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22 September 2018 / 12 Muharram 1440
Nisáb = R4886.63
Silver = R7.98/g (248.19/oz)
Gold = R637.68/g (R17 217.26/oz)
Prices & Calculations include VAT

What is the meaning of Nisáb?

Nisáb is a minimum amount of wealth which makes one liable to pay Zakáh. The person who possesses an amount equal to or greater than this specified minimum wealth, which remains in his or her possession for a period of one year is considered wealthy enough to pay the Zakáh.

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Latest Inspiring Stories & News

Latest News
14 September 2018

Help us fund an Early Childhood Development Centre for Children of Kwalanga

What is Early Childhood Development?

SANZAF’s ECD or Early Childhood Development tier of SEED refers to a comprehensive approach, with the active participation of their parents, educators and caregivers to fully realise a child’s rights to develop his or her full cognitive, emotional, social, educational and physical potential from a grassroots level.

South Africa still has a long way to go in improving the accessibility of education and pre-school facilities to young children. Key reasons for this are affordability, lack of proper child care schools and a shortage of resources at existing facilities. In light of this SANZAF’s ECD project serves children whose parents cannot send them to ECD centres and develops child-care facilities, educators and playschools in under resourced areas.

This year our goal is to open up an ECD centre in the community of Kwalanga in Gauteng. The area is one of the least serviced areas in the province which has led to SANZAF already developing and maintaining a development project for the children of the area.

The Kwalanga Early Childhood Development Centre project, which will be situated in Kwa Thema on the East Rand, was initiated to provide children with high-quality education and a place of safety. It is hoped that through the project, children from the area will go on to succeed in primary and high school. The ECD centre will play an important role in reducing the vicious cycle of poverty that plagues this community and will help to create prosperity for the community at large.

The Kwalanga ECD Centre forms part of a larger project, the Kwalanga Multi-purpose Community Centre that endeavours to provide educational, recreational, vocational and spiritual services to the community. The facility currently houses a recreational space for children and young adults, community hall and food garden.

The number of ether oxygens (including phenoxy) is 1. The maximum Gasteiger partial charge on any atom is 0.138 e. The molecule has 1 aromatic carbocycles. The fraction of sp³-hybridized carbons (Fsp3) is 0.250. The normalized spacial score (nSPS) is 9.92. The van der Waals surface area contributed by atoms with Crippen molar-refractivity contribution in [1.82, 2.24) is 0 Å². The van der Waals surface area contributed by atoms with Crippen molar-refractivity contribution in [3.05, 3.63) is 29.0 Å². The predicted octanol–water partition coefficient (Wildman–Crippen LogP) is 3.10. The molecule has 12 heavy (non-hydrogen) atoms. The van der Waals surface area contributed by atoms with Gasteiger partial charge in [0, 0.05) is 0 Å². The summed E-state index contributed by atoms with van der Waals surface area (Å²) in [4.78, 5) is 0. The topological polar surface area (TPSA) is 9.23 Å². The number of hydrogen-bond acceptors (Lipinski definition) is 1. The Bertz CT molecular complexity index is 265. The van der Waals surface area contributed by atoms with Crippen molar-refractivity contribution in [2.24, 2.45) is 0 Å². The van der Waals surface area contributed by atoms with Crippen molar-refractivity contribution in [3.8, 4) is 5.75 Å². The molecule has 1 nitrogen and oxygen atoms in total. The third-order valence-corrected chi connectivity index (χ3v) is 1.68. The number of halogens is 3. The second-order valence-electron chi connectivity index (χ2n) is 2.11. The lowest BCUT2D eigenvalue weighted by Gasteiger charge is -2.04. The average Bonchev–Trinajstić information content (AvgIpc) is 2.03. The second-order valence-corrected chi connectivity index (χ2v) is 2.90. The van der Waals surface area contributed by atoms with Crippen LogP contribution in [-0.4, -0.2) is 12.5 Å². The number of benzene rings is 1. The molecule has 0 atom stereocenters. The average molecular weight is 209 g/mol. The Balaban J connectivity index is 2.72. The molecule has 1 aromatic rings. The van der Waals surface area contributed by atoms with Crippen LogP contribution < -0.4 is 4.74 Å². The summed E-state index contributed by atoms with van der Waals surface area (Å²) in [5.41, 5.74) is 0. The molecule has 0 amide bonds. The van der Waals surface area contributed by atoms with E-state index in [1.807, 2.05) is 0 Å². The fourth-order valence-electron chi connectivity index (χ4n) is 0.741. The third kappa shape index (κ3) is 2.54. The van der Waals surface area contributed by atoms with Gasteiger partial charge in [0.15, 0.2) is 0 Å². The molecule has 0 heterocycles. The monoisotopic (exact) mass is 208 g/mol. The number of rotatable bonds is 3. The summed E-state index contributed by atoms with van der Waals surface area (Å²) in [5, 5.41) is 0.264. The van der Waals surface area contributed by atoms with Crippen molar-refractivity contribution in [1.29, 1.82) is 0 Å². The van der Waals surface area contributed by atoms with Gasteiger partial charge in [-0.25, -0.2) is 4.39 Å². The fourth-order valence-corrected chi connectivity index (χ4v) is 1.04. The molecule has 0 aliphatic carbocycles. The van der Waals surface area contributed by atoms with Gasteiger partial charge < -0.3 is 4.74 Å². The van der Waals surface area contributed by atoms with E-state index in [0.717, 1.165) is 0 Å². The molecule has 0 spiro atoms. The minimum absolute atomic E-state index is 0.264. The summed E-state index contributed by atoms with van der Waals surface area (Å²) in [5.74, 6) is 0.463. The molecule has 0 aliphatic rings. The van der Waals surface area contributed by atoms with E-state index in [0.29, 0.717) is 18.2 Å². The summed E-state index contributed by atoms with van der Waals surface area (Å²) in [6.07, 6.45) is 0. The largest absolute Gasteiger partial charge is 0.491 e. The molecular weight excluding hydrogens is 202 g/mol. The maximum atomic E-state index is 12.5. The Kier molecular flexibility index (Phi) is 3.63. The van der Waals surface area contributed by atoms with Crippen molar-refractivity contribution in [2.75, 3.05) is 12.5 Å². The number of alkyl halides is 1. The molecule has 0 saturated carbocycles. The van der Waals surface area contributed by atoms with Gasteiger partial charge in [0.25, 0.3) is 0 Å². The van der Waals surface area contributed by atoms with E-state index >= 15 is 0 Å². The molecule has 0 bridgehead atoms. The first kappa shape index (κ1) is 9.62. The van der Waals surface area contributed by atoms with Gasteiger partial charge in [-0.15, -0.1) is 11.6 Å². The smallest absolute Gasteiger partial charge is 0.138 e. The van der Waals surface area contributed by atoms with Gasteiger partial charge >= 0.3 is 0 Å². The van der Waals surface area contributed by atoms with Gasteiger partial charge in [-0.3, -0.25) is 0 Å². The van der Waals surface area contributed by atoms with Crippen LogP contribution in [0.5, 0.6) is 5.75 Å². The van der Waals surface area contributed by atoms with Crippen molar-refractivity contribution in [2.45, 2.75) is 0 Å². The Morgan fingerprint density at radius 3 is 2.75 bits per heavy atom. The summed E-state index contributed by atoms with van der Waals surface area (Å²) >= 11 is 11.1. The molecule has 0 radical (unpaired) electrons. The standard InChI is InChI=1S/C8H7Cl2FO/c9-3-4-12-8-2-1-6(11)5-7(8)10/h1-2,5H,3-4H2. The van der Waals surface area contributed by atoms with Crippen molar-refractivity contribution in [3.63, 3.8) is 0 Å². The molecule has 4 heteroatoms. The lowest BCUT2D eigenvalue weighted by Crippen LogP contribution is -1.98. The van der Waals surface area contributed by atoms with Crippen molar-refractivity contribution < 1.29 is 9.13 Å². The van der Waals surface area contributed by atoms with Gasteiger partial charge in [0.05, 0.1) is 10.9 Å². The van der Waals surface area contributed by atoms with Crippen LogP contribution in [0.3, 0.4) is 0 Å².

Do your part by helping SANZAF #GiveHope to the children of Kwalanga.

Donate

Join the 94.7 Cycle Challenge for this cause

Our Vision

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Latest News
14 September 2018

94.7 Cycle Tour

On 18 November 2018, cyclists will line up to ride the 22nd Telkom 94.7 Cycle Challenge. SANZAF invites you to cycle for a purpose by participating and raising funds to support Early Childhood Development in Kwa Langa, Gauteng.

Your assistance will help us fund an Early Childhood Development which will be an addition to our current development projects in Kwa Langa. The area itself is one of the most under serviced regions in Gauteng as we believe that transforming communities begins with transforming the lives of children.

The cause you will be riding for

How to Sign Up?

  1.  Register on https://events.primedia.co.za/index.php/eventSite/2018-telkom-947-cycle-challenge-2018-2018-11-18 or click on the Sign Up button at the bottom of the page and secure your registration.
  2.  On the “Join a Charity/Company Team” page, select “Join Team” then enter “SANZAF” in the “Group Name” field and click “Search”. Select SANZAF as your desired charity and continue for payment.
  3. Start Fundraising and #GiveHope with SANZAF.

Enter as a TEAM!
The Company Teams category offers opportunities to use the Telkom 947 Cycle Challenge as a wellness day, a team building adventure, a powerful source of corporate exposure, and even a way to raise funds for a charity through the Ride for a Purpose platform.
Why not approach your HR department, your boss and your colleagues to experience a fun and fierce way to get more active in a team, and eventually enjoy a powerful sense of accomplishment on a bicycle?

What you need to know:

By donating/fundraising for this cause you will receive a cycling hamper from SANZAF which includes a custom cycling kit. The number one fundraiser from all the participants in the race will receive the prestigious cycling kit from the organiser as well as coverage in cycling publications and to help you get there, SANZAF will match our highest fundraisers donation rand for rand!

If you or your team want to join our crowdfunding platform click on the button below:

Sign Up here

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Port Elizabeth
13 September 2018

SANZAF embraces Arbor Day in Port Elizabeth

National Arbor Week